AbstractBackground and Purposes:
Hip fracture represents one of the most severe injuries in the older adults. In long-term survivors, disability is common and walking ability may be considered important predictor of functional recovery. We, therefore, investigated whether 4-m gait speed, assessed in older persons early after surgical repair of hip fracture, could predict functional recovery and subsequent development of major clinical outcomes.Methods:
This was a prospective cohort study. We included adults older than 65 years, admitted to a community acute care hospital with hip fracture, undergoing surgical repair. As soon as the participant was able to stand and walk, using walking aids as needed but with no person's help, the 4-m walking speed was tested as the main predictive variable. The outcome variables included the change in the Barthel Index (BI) from prehospital through 1 year postoperative as a continuous variable and 2 dichotomous outcomes, that is, (1) a decrease in BI greater than 5 points in 1 year and (2) a composite endpoint, combining 5+ points BI decline, death, falls, institutionalization, and need for 24-hour home assistance in 1 year.Results:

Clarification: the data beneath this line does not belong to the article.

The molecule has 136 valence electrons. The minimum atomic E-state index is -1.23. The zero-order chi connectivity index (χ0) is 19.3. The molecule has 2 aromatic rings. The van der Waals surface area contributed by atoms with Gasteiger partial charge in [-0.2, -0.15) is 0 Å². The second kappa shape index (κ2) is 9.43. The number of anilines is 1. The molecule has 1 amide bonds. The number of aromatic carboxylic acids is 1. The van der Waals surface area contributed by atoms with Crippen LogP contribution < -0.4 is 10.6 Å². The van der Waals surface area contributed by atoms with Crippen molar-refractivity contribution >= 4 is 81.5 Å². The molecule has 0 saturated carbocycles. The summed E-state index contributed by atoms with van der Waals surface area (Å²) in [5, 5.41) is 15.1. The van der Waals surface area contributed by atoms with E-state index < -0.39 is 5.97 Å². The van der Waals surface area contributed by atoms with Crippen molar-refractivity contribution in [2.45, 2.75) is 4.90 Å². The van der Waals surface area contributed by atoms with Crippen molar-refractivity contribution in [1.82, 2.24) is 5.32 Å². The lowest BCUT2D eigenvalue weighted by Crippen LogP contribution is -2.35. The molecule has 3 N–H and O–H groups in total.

Sixty-two participants (mean age = 85 years) were enrolled and evaluated, on average 6 days (standard error of the mean [SEM] = 0.2) after hip fracture surgery. Compared with prefracture (mean = 96.3; SEM = 0.9), BI decreased 1 month after surgery (mean = 76.5; SEM = 2.1) and recovered only partially at 2 (mean = 84.1; SEM = 2.2) and 12 months (mean = 87.2; SEM = 2.8). A predischarge value of the walking speed below the median (20.5 cm/s) predicted a substantial BI reduction throughout the 12 months. Furthermore, the adjusted risk of a decline in the functional status was reduced by 5% (odds ratio = 0.95; 95% confidence interval, 0.91-0.997; P = .038) and that of the combined outcome by 7% (odds ratio = 0.93; 95% confidence interval, 0.88-0.99; P = .013) for each centimeter per second of predischarge walking speed.Discussion and Conclusion:
The 4-m walking speed, measured early after surgical repair of hip fracture, has profound long-term prognostic implications. This assessment approach might prove helpful in clinical decision-making on the postoperative management of older hip fracture persons.